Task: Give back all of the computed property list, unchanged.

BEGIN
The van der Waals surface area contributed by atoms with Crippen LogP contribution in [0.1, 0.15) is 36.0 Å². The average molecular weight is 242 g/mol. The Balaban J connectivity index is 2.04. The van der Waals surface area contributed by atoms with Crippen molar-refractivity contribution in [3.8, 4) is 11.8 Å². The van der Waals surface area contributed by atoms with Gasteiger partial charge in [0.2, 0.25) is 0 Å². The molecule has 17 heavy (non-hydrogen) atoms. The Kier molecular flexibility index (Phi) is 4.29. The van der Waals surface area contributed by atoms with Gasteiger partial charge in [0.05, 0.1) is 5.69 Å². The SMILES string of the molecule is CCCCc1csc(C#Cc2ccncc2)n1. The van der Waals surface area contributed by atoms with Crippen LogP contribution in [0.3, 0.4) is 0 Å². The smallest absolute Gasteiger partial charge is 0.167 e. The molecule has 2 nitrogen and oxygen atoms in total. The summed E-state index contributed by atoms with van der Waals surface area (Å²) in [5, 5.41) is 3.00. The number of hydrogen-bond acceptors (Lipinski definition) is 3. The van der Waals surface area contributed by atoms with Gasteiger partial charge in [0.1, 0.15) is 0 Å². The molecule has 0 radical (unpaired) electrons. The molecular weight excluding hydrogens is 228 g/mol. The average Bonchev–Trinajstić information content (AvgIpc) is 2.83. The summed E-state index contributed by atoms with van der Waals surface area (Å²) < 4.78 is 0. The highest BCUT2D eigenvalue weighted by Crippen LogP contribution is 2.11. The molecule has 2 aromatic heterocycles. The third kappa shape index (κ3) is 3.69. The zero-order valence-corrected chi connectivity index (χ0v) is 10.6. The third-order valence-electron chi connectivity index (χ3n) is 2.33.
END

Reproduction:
The van der Waals surface area contributed by atoms with Crippen LogP contribution in [0.1, 0.15) is 36.0 Å². The average molecular weight is 242 g/mol. The Balaban J connectivity index is 2.04. The van der Waals surface area contributed by atoms with Crippen molar-refractivity contribution in [3.8, 4) is 11.8 Å². The van der Waals surface area contributed by atoms with Gasteiger partial charge in [0.2, 0.25) is 0 Å². The molecule has 17 heavy (non-hydrogen) atoms. The Kier molecular flexibility index (Phi) is 4.29. The van der Waals surface area contributed by atoms with Gasteiger partial charge in [0.05, 0.1) is 5.69 Å². The SMILES string of the molecule is CCCCc1csc(C#Cc2ccncc2)n1. The van der Waals surface area contributed by atoms with Crippen LogP contribution in [0.3, 0.4) is 0 Å². The smallest absolute Gasteiger partial charge is 0.167 e. The molecule has 2 nitrogen and oxygen atoms in total. The summed E-state index contributed by atoms with van der Waals surface area (Å²) in [5, 5.41) is 3.00. The number of hydrogen-bond acceptors (Lipinski definition) is 3. The van der Waals surface area contributed by atoms with Gasteiger partial charge in [0.1, 0.15) is 0 Å². The molecule has 0 radical (unpaired) electrons. The molecular weight excluding hydrogens is 228 g/mol. The average Bonchev–Trinajstić information content (AvgIpc) is 2.83. The summed E-state index contributed by atoms with van der Waals surface area (Å²) < 4.78 is 0. The highest BCUT2D eigenvalue weighted by Crippen LogP contribution is 2.11. The molecule has 2 aromatic heterocycles. The third kappa shape index (κ3) is 3.69. The zero-order valence-corrected chi connectivity index (χ0v) is 10.6. The third-order valence-electron chi connectivity index (χ3n) is 2.33.